19. 19. 17 Consistency heuristics rely on the quality of your models of the product and its context. An oracle doesn’t tell you that there IS a problem. An oracle tells you that you might be seeing a problem. Rely solely on documented, anticipated sources of oracles, and your testing will likely be slower and weaker. Train your mind to recognize patterns of oracles and your testing will likely be faster and your ability to spot problems will be sharper. All Oracles Are Heuristic An oracle can alert you to a possible problem, but an oracle cannot tell you that there is no problem. • A person whose opinion matters. • An opinion held by a person who matters. • A disagreement among people who matter. • A reference document with useful information. • A known good example output. • A known bad example output. • A process or tool by which the output is checked. • A process or tool that helps a tester identify patterns. • A feeling like confusion or annoyance. • A desirable consistency between related things. General Examples of Oracles things that suggest “problem” or “no problem” 34 People Mechanisms Feelings Principles
  20. 20. 18 Tacit Explicit OtherPeopleTester Your Feelings & Mental Models Shared Artifacts (specs, tools, etc.) Stakeholders’ Feelings & Mental Models Inference Observable Consistencies ReferenceConference Experience Oracles from the Inside Out Oracle Cost and Value • Some oracles are more authoritative • but more responsive to change • Some oracles are more consistent • but maybe not up to date • Some oracles are more immediate • but less reliable • Some oracles are more precise • but the precision may be misleading • Some oracles are more accurate • but less precise • Some oracles are more available • but less authoritative • Some oracles are easier to interpret • but more narrowly focused
  21. 21. 19 Feelings As Heuristic Triggers For Oracles • An emotional reaction is a trigger to attention and learning • Without emotion, we don’t reason well • See Damasio, The Feeling of What Happens • When you find yourself mildly concerned about something, someone else could be very concerned about it • Observe emotions to help overcome your biases and to evaluate significance An emotion is a signal; consider looking into it 38 All Oracles Are Heuristic • We often do not have oracles that establish a definite correct or incorrect result, in advance. Oracles may reveal themselves to us on the fly, or later. That’s why we use abductive inference. • No single oracle can tell us whether a program (or a feature) is working correctly at all times and in all circumstances. That’s why we use a variety of oracles. • Any program that looks like it’s working, to you, may in fact be failing in some way that happens to fool all of your oracles. That’s why we proceed with humility and critical thinking. • We never know when a test is finished. That’s why we try to maintain uncertainty when everyone else on the project is sure. • You (the tester) can’t know the deep truth about any result. That’s why we report whatever seems likely to be a bug.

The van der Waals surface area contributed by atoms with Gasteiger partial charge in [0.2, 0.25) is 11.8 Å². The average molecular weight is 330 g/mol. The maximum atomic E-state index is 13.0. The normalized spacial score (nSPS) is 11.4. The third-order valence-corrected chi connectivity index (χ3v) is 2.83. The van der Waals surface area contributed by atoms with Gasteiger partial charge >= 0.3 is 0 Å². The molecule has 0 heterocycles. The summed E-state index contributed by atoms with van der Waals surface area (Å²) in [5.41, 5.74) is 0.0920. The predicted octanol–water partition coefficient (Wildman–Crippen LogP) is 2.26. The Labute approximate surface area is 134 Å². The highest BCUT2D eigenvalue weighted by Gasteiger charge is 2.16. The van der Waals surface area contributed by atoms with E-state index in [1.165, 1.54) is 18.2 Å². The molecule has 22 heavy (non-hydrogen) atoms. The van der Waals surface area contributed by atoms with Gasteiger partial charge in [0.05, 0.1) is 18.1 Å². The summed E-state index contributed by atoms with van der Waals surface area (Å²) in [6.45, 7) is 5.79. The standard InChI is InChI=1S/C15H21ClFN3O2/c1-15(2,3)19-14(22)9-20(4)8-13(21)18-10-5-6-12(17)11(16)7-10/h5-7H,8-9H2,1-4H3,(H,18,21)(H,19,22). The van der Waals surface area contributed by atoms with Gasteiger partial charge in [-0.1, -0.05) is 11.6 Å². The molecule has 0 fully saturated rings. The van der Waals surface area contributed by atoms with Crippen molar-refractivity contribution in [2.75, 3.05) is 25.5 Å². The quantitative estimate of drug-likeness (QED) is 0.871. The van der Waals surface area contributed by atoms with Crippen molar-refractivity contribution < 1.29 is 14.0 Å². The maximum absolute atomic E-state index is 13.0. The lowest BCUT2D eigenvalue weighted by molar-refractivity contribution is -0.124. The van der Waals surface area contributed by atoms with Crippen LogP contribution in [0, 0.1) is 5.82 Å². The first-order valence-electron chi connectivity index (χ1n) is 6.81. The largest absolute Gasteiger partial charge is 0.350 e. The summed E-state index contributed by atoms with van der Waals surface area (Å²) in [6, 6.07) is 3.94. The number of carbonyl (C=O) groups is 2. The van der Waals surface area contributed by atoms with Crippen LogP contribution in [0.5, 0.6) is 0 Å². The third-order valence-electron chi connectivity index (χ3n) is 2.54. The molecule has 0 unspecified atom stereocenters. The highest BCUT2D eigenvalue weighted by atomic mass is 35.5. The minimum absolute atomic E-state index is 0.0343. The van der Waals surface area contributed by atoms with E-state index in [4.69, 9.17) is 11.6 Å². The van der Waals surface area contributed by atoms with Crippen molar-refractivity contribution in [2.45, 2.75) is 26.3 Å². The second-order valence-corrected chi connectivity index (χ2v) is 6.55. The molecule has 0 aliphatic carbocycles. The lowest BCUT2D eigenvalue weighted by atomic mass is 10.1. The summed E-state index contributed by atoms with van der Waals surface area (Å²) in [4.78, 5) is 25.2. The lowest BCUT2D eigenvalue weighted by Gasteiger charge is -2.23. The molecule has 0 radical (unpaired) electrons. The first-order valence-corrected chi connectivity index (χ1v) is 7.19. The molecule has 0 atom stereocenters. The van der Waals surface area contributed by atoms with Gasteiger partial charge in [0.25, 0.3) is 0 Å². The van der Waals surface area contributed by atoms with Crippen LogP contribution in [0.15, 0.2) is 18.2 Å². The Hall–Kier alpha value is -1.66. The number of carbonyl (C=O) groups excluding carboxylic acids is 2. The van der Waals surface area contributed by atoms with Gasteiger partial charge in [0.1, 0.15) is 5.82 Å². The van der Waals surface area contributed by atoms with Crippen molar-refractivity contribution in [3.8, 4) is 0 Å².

22. 22. 20 39 Oracles are Not Perfect And Testers are Not Judges • You don’t need to know for sure if something is a bug; it’s not your job to decide if something is a bug; it’s your job to decide if it’s worth reporting. • You do need to form a justified belief that it MIGHT be a threat to product value in the opinion of someone who matters. • And you must be able to say why you think so; you must be able to cite good oracles… or you will lose credibility. MIP’ing VS. Black Flagging 40 Coping With Difficult Oracle Problems • Ignore the Problem • Ask “so what?” Maybe the value of the information doesn’t justify the cost. • Simplify the Problem • Ask for testability. It usually doesn’t happen by accident. • Built-in oracle. Internal error detection and handling. • Lower the standards. You may be using an unreasonable standard of correctness. • Shift the Problem • Parallel testing. Compare with another instance of a comparable algorithm. • Live oracle. Find an expert who can tell if the output is correct. • Reverse the function. (e.g. 2 x 2 = 4, then 4/2 = 2) • Divide and Conquer the Problem • Spot check. Perform a detailed inspection on one instance out of a set of outputs. • Blink test. Compare or review overwhelming batches of data for patterns that stand out. • Easy input. Use input for which the output is easy to analyze. • Easy output. Some output may be obviously wrong, regardless of input. • Unit test first. Learn about the pieces that make the whole. • Test incrementally. Learn about the product by testing over a period of time.
  23. 23. 21 41 “Easy Input” • Fixed Markers. Use distinctive fixed input patterns that are easy to spot in the output. • Statistical Markers. Use populations of data that have distinguishable statistical properties. • Self-Referential Data. Use data that embeds metadata about itself. (e.g. counterstrings) • Easy Input Regions. For specific inputs, the correct output may be easy to calculate. • Outrageous Values. For some inputs, we expect error handling. • Idempotent Input. Try a case where the output will be the same as the input. • Match. Do the “same thing” twice and look for a match. • Progressive Mismatch. Do progressively differing things over time and account for each difference. (code-breaking technique) 42 Oracles Are Linked To Threats To Quality Criteria Any inconsistency may represent diminished value. Many test approaches focus on capability (functionality) and underemphasize the other criteria. Capability Scalability Reliability Compatibility Usability Performance Charisma Installability Security Development